Internet and assistive devices use were much higher in this study than reported in previous American surveys [4, 8, 9]. Those surveys, however, were performed more than 10 years ago and Internet use will also have increased in Americans with SCI since then. Recent figures from this and other countries are unfortunately lacking.
To put the figures on Internet use into perspective, we compared our figures to those of the general Dutch population aged 12–75 over the year 2012 . The 97.7% of participants having Internet access and 92.3% daily users is somewhat higher than the 92.8% with Internet access and 78.2% daily users in the Dutch general population, respectively. In our study, 88.8% used the Internet at least monthly for online banking, against 73.3% within the last three months in the Dutch population. For following the news, this was 79.1% and 50.1%, respectively. However, only 10% of our participants used the Internet for organizing travel or vacation and 23.7% for information about health in general, against 44.7% and 51.8% of the general Dutch population, respectively . This might be related to fewer opportunities to travel and having more frequent contacts with health professionals, respectively.
About half of the participants with tetraplegia used one or more assistive devices to access their computer, mostly a typing aid or a trackball. The use of speech-recognition software, head or mouth controls, special mouse and special touch screen was low. This may be due to the few people with a level of SCI above C4 in our study. Nevertheless, such devices may make Internet use easier [23, 24]. May be the accessibility options of modern computers, such as standard voice activation and touch screens, have limited the need for special assistive devices for most people with a limited hand function.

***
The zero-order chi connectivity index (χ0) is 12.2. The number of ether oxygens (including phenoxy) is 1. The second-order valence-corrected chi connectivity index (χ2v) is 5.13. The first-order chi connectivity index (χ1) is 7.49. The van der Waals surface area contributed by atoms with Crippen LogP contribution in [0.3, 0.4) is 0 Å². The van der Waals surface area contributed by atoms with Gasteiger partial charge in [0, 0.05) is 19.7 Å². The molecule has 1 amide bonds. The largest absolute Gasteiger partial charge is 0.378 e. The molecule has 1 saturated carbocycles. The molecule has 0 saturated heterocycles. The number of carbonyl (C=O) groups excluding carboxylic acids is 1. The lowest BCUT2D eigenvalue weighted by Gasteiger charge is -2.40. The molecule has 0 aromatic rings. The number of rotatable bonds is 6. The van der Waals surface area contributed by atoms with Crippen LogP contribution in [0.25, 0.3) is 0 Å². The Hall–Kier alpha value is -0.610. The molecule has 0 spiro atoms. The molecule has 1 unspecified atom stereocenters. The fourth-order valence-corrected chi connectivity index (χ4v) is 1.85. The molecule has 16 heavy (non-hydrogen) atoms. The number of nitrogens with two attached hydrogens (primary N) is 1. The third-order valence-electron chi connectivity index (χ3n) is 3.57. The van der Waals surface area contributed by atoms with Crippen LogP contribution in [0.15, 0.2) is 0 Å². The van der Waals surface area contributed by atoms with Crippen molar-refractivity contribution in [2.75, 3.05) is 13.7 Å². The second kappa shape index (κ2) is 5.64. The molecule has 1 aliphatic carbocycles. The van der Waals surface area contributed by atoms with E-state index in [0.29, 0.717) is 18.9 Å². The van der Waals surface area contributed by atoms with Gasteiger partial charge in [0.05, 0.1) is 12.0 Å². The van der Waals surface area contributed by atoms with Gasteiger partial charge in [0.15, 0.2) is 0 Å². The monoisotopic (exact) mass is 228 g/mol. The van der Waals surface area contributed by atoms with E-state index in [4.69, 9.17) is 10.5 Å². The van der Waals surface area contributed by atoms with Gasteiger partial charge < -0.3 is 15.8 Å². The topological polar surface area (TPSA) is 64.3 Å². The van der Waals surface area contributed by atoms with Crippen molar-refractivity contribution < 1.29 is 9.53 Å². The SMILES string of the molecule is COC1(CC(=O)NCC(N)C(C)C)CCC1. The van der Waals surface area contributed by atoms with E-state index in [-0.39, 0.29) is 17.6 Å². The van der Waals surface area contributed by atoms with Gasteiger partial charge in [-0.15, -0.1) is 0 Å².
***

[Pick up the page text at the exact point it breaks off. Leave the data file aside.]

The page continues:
We did not have a specific hypothesis on Internet use for SCI-related information, but the figures we found were surprisingly low in retrospect. The most often accessed SCI-related website was the site of the Dutch patients organization, but even this site was never visited by about half of our participants. Also, three-quarters indicated to never visit SCI-related websites in a foreign language. Other studies reported that about one-thirds up to 58% of people with SCI used the Internet for health information [2, 4, 5]. This indicates that many people with SCI do not benefit fully from all information on SCI and SCI-related health issues that is available to date. One possible explanation is that participants received their rehabilitation when the Internet did not exist. Alternatively, they may have been disappointed by the type and relevance of the information available. In an American study, participants rated the Internet as resource of health information high for speed and accessibility, but lower for accuracy and specificity . A Spanish study showed that many websites with health or SCI-specific information lack readability or reliability . Also, a lack of readiness to look for information about SCI and the overwhelming amount of information available may have limited this type of Internet use . However, we may have underestimated the access to health information through the Internet because it is possible that participants get this information through other channels, such as specific Facebook groups or other social networks. Nevertheless, the possible underuse of health-related information on the Internet warrants further investigation.
Female gender, higher age, and lower level of education were associated with less general Internet use, and lower level of education was associated with less health-related Internet use. Differences due to age may partly be a temporary phenomenon, not only because the contemporary young will grow old, but also because contemporary elderly adopt Internet activities such as music and video, gaming and social media . Differences due to level of education, however, reflect findings on inequalities in access to the Internet in the Dutch general population namely that lower-educated Internet users spent more time online in their spare time, but that those with higher social status use the Internet in more beneficial ways .